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Aging and Inequality Based on Age

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Title: Aging and Inequality Based on Age


1
Chapter 12
  • Aging and Inequality Based on Age

2
Chapter Outline
  • The Social Significance of Age
  • Age in Global Perspective
  • Age and the Life Course in Contemporary Society
  • Inequalities Related to Aging

3
Chapter Outline
  • Living Arrangements for Older Adults
  • Sociological Perspectives on Aging
  • Death and Dying
  • Aging in the Future

4
Age
  • Chronological age is a persons age based on date
    of birth.
  • Most of us estimate a persons age on the basis
    of functional age - observable individual
    attributes such as physical appearance, mobility,
    strength, coordination, and mental capacity that
    are used to assign people to age categories.

5
How Much Do You Know About Aging and Age-Based
Discrimination?
  • True or False?
  • Most older persons have serious physical or
    mental disabilities.

6
How Much Do You Know About Aging and Age-Based
Discrimination?
  • False
  • Only about 14 of older people have severe
    functional limitations at age 85 or over, 31
    have severe disabilities.

7
How Much Do You Know About Aging and Age-Based
Discrimination?
  • True or False?
  • Scientific studies have documented the fact that
    women age faster than men do.

8
How Much Do You Know About Aging and Age-Based
Discrimination
  • False.
  • No studies have documented that women actually
    age faster than men. However, some scholars have
    noted a double standard of aging that places
    older women at a disadvantage with respect to
    older men because womens worth in the United
    States is often defined in terms of physical
    appearance.

9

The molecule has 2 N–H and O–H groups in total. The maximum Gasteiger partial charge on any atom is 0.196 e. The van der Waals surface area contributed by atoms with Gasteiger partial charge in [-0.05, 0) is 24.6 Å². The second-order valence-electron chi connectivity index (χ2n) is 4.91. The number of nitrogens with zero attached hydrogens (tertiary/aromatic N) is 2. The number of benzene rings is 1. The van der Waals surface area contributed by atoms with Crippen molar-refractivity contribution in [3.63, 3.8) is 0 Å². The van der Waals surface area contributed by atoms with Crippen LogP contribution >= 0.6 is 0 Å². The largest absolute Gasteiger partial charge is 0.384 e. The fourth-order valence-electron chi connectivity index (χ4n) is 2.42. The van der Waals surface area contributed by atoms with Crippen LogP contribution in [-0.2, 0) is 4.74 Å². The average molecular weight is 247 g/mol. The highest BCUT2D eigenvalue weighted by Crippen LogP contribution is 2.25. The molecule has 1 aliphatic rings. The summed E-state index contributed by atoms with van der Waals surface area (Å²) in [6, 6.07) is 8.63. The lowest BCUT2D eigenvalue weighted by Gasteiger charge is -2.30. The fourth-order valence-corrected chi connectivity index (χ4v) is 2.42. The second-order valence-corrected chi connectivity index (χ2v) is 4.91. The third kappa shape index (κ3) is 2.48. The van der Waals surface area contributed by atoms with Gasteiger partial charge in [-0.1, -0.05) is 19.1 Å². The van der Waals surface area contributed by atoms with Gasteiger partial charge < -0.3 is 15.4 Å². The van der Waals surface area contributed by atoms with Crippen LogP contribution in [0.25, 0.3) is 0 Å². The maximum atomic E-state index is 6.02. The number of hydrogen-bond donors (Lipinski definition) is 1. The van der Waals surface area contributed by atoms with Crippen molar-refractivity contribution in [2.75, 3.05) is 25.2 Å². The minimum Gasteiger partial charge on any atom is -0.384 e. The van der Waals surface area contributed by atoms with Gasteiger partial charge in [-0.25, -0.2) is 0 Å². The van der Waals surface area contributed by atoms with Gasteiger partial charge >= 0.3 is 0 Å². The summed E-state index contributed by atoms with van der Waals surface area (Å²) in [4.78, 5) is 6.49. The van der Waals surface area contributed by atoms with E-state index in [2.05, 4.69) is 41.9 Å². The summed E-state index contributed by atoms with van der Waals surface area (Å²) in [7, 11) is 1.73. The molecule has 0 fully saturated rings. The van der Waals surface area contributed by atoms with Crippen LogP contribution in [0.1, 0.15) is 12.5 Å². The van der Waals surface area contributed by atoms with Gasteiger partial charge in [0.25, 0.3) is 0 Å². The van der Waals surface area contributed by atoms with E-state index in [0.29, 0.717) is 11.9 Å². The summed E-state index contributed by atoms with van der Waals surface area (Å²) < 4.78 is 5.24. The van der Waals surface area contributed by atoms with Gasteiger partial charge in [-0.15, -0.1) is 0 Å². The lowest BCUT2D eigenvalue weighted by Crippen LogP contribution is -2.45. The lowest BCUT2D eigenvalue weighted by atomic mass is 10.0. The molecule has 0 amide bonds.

Question
  • _______________ age refers to a persons age
    based on date of birth.
  • chronological
  • functional
  • expectant
  • average

10
Answer a
  • Chronological age refers to a persons age based
    on date of birth.

11
Graying of America
  • The aging of the U.S. population resulted from
    increased life expectancy and a decrease in birth
    rates.
  • In 1900, about 4 of the U.S. population was
    over age 65.
  • By 1980, that number rose to about 11.
  • In 2002, it rose to 14.
  • By 2050, about 20 of the population will be age
    65 or older.

12
Life Expectancy
  • The average number of years that a group of
    people born in the same year could expect to
    live.
  • A cohort is a group of people born within a
    specified period of time.

13
Gerontology
  • The study of aging and older people.
  • Social gerontology, is the study of the social
    (nonphysical) aspects of aging, including such
    topics as the societal consequences of an aging
    population and the personal experience of aging.

14
Question
  • Most older people in our society are independent
    and mobile.
  • Strongly agree
  • Agree somewhat
  • Unsure
  • Disagree somewhat
  • Strongly disagree

15
U.S. Population Growth, 19802000
16
Selected Life Expectancies by Race, Ethnicity,
and Sex, 2000
17
Distribution of U.S. Population by Age,
20002050 (projected)
18
U.S. Age Pyramid by Age and Sex, 2000 (in
millions)
19
Age in Historical and Contemporary Perspectives
  • People are assigned to different roles and
    positions based on the age structure and role
    structure in a particular society.
  • Age structure is the number of people of each age
    level within the society.
  • Role structure is the number and type of
    positions available to them.

20
Views of Aging in Preindustrial and
Industrialized Societies
  • In preindustrial societies, people of all ages
    are expected to share the work, and the
    contributions of older people are valued.
  • In industrialized societies, older people are
    often expected to retire so that younger people
    may take their place.

21
Age Stratification
  • Inequalities, differences, segregation, or
    conflict between age groups.

22
Question
  • _________ structure is the number of people of
    each age level within society.
  • role
  • societal
  • age
  • hierarchical

23
Answer c
  • Age structure is the number of people of each age
    level within society.

24
Infancy and Childhood (Birth to 12 )
  • Children are among the most powerless and
    vulnerable people in society.
  • Every day in the United States 1 out of every 5
    infants are born into poverty.
  • Over 3,000 children die from gunshot wounds every
    year.